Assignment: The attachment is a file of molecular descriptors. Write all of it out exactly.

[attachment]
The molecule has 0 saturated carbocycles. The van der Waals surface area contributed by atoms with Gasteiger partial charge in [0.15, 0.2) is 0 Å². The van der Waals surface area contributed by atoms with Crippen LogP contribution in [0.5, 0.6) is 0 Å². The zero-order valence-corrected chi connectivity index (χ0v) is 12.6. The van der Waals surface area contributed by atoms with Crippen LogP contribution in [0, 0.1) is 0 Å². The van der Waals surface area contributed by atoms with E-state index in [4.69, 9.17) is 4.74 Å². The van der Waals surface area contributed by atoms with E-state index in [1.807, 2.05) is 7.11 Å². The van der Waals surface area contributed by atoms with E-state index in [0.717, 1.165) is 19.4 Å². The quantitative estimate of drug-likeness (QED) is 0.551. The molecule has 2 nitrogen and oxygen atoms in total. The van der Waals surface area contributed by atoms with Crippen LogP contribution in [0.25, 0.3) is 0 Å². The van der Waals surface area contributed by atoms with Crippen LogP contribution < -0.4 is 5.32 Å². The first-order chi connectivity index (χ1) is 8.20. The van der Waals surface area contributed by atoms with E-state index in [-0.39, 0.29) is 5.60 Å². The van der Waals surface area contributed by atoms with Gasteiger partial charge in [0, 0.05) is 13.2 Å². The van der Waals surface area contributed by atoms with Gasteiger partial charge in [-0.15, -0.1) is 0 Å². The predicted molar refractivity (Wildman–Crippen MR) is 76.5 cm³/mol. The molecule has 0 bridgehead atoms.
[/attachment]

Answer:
The molecule has 0 saturated carbocycles. The van der Waals surface area contributed by atoms with Gasteiger partial charge in [0.15, 0.2) is 0 Å². The van der Waals surface area contributed by atoms with Crippen LogP contribution in [0.5, 0.6) is 0 Å². The zero-order valence-corrected chi connectivity index (χ0v) is 12.6. The van der Waals surface area contributed by atoms with Crippen LogP contribution in [0, 0.1) is 0 Å². The van der Waals surface area contributed by atoms with E-state index in [4.69, 9.17) is 4.74 Å². The van der Waals surface area contributed by atoms with E-state index in [1.807, 2.05) is 7.11 Å². The van der Waals surface area contributed by atoms with E-state index in [0.717, 1.165) is 19.4 Å². The quantitative estimate of drug-likeness (QED) is 0.551. The molecule has 2 nitrogen and oxygen atoms in total. The van der Waals surface area contributed by atoms with Crippen LogP contribution in [0.25, 0.3) is 0 Å². The van der Waals surface area contributed by atoms with Crippen LogP contribution < -0.4 is 5.32 Å². The first-order chi connectivity index (χ1) is 8.20. The van der Waals surface area contributed by atoms with E-state index in [-0.39, 0.29) is 5.60 Å². The van der Waals surface area contributed by atoms with Gasteiger partial charge in [0, 0.05) is 13.2 Å². The van der Waals surface area contributed by atoms with Gasteiger partial charge in [-0.15, -0.1) is 0 Å². The predicted molar refractivity (Wildman–Crippen MR) is 76.5 cm³/mol. The molecule has 0 bridgehead atoms.